I am currently in the middle of a big flare-up of gastroparesis, which started about two months ago. Prior to this flare, I could eat small amounts of most things, and though I often felt nauseous, bloated and uncomfortable, these symptoms were controllable with medication and other techniques. Currently, I'm not able to eat anything solid, and have just spent a week in hospital, where I had some injections of Botox into the lower opening (pylorus) of my stomach. Normally the pylorus holds the stomach closed until the food has been churned and mixed enough for it to be allowed to continue on its journey through the digestive system. The Botox relaxes this muscle, meaning that the food doesn't get stuck in my stomach, but can just drain through by gravity.
I have been advised to stick to a liquid diet, at least for the next few weeks, until we know how effective the Botox has been.
I've lost quite a lot of weight since the start of this most recent flare, so my Gastro team (especially my wonderful dietician) are keeping a close eye on me. It doesn't help that I was already deficient in iron, vitamin D and vitamin B12 - that means I don't have the luxury of a 'nutrient store' to keep me going while I'm not able to eat much. My dietician is watching over me like a hawk with the intention of starting tube feeding as soon as it becomes medically necessary. What we don't want is for me to get to a dangerously low weight (with associated nutritional and electrolyte deficiencies) before anything is done. Having said that, I don't really want to be tube fed at all, either through a temporary NJ tube (from my nose, through my broken stomach and into my small intestine) or through a more permanent tube (PEG-J or PEJ) that would go into my small intestine directly through the skin on my abdomen.
I'm not saying that I can't see the advantages of tube feeding - of course I can. It would take away the pressure of constantly pushing myself to eat and drink despite symptoms; it would give me a way of getting enough calories and other nutrients relatively easily; would stop the weight loss. But it also means a surgical procedure (for the PEG or PEG-J), a tube going into my body 24/7, having to carry a pump and feed around with me (at least initially, if I need to run the feeds during the day as well as overnight). And, of course, it means another visible reminder of what this illness is doing to my body.
So, for now, I will continue to eat and drink as much as I possibly can, and will see what happens.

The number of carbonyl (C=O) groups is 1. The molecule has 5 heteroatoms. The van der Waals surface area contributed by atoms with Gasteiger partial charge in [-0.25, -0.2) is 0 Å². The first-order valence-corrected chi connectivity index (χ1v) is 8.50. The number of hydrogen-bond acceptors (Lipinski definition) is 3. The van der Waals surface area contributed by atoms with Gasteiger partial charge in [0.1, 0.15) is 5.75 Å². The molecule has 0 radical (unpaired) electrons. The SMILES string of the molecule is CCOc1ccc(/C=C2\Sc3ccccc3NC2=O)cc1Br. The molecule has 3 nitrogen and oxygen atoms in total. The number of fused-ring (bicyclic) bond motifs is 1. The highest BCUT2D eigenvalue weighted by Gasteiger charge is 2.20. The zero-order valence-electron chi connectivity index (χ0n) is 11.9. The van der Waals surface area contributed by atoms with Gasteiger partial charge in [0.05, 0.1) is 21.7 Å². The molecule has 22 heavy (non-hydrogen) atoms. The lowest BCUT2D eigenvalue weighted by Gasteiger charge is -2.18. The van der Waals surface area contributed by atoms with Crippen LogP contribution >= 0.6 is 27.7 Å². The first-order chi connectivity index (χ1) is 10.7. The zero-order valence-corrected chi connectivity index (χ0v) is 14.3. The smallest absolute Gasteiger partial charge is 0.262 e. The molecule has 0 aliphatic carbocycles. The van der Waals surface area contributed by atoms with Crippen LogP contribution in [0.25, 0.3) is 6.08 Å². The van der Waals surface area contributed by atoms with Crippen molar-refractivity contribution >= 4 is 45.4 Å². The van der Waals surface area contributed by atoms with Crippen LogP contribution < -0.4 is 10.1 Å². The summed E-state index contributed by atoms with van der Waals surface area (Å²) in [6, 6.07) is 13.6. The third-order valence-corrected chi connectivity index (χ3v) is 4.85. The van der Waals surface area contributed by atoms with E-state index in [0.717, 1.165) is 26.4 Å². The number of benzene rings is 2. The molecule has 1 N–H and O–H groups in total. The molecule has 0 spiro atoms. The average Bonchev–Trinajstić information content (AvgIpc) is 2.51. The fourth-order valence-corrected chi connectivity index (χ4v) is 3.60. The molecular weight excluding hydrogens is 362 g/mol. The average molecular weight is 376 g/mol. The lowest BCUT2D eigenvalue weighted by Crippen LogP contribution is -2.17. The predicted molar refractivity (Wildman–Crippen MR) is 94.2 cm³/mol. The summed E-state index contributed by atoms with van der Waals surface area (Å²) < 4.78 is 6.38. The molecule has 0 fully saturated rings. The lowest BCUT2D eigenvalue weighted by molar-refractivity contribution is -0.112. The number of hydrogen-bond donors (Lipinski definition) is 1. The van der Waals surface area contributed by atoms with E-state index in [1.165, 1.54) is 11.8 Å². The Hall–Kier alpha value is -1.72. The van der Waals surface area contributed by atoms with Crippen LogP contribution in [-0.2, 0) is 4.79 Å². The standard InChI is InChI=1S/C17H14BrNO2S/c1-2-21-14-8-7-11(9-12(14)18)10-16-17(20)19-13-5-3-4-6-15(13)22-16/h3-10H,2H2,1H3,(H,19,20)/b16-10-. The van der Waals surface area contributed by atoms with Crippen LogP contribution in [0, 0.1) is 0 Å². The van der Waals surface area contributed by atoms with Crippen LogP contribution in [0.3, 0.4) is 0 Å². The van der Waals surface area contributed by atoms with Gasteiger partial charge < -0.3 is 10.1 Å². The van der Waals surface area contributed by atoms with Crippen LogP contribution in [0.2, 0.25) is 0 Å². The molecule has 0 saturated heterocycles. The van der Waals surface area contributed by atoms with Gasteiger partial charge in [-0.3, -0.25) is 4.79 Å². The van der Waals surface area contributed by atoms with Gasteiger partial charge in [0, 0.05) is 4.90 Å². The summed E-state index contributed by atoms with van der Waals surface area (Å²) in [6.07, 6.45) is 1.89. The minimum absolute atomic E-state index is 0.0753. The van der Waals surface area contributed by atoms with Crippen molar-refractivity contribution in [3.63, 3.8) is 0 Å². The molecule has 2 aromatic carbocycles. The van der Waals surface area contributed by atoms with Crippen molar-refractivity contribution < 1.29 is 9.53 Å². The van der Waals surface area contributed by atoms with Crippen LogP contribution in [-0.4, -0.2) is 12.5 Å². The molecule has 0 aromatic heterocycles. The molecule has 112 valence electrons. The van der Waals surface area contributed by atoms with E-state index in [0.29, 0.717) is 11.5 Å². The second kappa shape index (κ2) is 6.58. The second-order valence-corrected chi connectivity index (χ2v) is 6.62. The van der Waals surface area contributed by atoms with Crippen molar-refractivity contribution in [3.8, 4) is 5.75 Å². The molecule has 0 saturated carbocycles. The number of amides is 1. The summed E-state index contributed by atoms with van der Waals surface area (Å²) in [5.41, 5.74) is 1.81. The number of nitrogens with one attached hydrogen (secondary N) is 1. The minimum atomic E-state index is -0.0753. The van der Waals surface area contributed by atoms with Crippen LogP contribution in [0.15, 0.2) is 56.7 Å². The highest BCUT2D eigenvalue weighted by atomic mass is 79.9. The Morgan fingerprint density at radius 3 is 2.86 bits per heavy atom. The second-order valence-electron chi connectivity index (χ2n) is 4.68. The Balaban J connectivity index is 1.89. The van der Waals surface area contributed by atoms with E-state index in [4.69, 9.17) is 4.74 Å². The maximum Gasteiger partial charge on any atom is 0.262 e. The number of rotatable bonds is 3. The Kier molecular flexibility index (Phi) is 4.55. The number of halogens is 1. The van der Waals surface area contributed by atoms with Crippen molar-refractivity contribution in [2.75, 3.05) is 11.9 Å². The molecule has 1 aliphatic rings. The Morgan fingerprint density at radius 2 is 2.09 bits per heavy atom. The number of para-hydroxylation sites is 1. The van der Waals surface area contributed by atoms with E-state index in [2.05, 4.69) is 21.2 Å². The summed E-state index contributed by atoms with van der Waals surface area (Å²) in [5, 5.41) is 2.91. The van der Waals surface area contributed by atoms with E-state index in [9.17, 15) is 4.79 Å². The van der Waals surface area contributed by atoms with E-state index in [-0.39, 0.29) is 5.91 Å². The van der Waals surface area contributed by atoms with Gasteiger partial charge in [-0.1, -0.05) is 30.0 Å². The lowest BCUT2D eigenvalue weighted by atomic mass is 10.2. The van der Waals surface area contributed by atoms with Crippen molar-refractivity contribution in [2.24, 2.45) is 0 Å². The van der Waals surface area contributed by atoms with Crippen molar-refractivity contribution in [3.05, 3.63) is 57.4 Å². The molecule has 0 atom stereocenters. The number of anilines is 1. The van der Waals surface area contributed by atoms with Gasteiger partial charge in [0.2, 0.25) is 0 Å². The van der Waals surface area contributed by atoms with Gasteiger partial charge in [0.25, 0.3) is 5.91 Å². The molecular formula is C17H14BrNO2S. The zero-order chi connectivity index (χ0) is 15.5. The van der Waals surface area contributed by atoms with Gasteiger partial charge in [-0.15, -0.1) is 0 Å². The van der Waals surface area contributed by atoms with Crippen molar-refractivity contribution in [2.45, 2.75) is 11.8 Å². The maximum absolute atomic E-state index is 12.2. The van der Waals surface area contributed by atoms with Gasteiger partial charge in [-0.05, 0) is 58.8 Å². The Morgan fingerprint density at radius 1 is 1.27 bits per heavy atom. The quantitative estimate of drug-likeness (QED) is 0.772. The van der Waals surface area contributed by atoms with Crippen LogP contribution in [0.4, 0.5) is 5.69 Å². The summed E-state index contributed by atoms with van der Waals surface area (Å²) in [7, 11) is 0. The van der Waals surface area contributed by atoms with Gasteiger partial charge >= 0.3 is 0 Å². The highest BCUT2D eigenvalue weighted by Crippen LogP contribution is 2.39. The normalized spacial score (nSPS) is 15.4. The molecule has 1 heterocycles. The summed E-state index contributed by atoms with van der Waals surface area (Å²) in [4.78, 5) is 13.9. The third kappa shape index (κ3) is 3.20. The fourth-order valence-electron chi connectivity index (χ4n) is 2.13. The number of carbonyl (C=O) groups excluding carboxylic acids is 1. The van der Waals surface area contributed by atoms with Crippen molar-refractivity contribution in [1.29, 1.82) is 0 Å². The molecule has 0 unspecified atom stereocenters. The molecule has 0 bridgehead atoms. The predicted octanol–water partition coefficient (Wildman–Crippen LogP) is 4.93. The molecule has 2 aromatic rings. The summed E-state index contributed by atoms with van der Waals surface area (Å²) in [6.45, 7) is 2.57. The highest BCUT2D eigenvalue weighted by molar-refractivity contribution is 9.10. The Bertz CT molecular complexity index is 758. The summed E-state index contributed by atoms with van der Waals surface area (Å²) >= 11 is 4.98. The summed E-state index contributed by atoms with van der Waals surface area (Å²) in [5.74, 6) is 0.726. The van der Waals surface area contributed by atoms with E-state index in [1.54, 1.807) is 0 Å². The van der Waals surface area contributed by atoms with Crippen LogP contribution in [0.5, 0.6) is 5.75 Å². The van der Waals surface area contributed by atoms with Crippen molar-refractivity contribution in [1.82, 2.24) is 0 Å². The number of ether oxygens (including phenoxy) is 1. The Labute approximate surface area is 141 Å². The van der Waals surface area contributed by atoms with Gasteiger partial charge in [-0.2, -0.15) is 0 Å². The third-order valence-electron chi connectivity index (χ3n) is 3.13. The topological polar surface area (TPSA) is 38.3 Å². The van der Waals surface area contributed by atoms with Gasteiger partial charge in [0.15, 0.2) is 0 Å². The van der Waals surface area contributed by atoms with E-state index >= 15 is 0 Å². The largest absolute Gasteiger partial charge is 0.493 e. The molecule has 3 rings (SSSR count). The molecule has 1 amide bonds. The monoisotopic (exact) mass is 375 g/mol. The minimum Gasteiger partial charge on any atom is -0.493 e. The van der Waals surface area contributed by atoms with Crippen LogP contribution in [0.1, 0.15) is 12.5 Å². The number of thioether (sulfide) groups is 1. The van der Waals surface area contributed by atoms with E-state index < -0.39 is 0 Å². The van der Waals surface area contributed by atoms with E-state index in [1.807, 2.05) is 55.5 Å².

While in hospital, I couldn't help noticing that almost everything offered to me was sweet. Fortisip milkshakes come in a range of sweet flavours (mocha, chocolate, strawberry, forest fruits, vanilla), and the vitamin/protein-enriched juices are much the same. When my blood sugar was low, I was offered Lucozade and glucose tablets. I have found myself desperately craving other flavours - bitter, sour, salty.
The obvious answer to this (apart from drinking gherkin juice and licking salt and vinegar crisps) is soup. Now that I'm home, I have access to real ingredients, and I am looking forward to eating a range of delicious and varied soups. Last night I had roast butternut squash, carrot and coriander soup. Today is hot and sunny, and just screams 'Gazpacho'! I'm not going to argue with that. I love gazpacho anyway, but the thought of it now, after a week of simple, repetetive flavours makes me want to dance with excitement.
People have been kind enough to share their favourite soup recipes with me via Twitter and email, so I'm building up quite a list. From initially feeling a little bit overwhelmed at the thought of eating nothing but soup, I'm now starting to see the possibilities. From silky-smooth leek and potato to the sharp, cold gazpacho, elegant French onion soup, with its dark, caramel undertones and spicy Thai soups, rich with coconut milk and chilli. This doesn't have to be a limited diet!
The recipe that I'm using for my gazpacho is from Sarah Raven's Garden Cookbook. It serves 6-8 people at normal size portions. Obviously, I will be freezing most of mine!
3-4 thick slices of slightly stale white bread, crusts removed
2 cloves of garlic
Generous drizzle of olive oil
1 1/2 tbsp red wine vinegar
675 g tomatoes
2 sweet red peppers (from a jar, or roasted and skinned)
1 large mild onion
1 small cucumber
425 ml tomato juice
Salt and black pepper
A few fresh chives
Tear the bread into small pieces and put them into a large bowl.
Crush the garlic and add it to the bread. Add just enough oil for the bread to absorb, and then stir in the vinegar. Skin, deseed and chop the tomatoes.
Chop the peppers and roughly chop or grate the onion. Deseed and chop the cucumber. Add these to the bowl and mix well. Add the tomato juice and season with salt and pepper.
Blitz the whole thing with a stick blender, or put the mixture into a food processor and process until smooth.
Check the seasoning and add iced water to get the consistency you want. Chill and serve very cold, with a few fresh chives chopped over the top to garnish.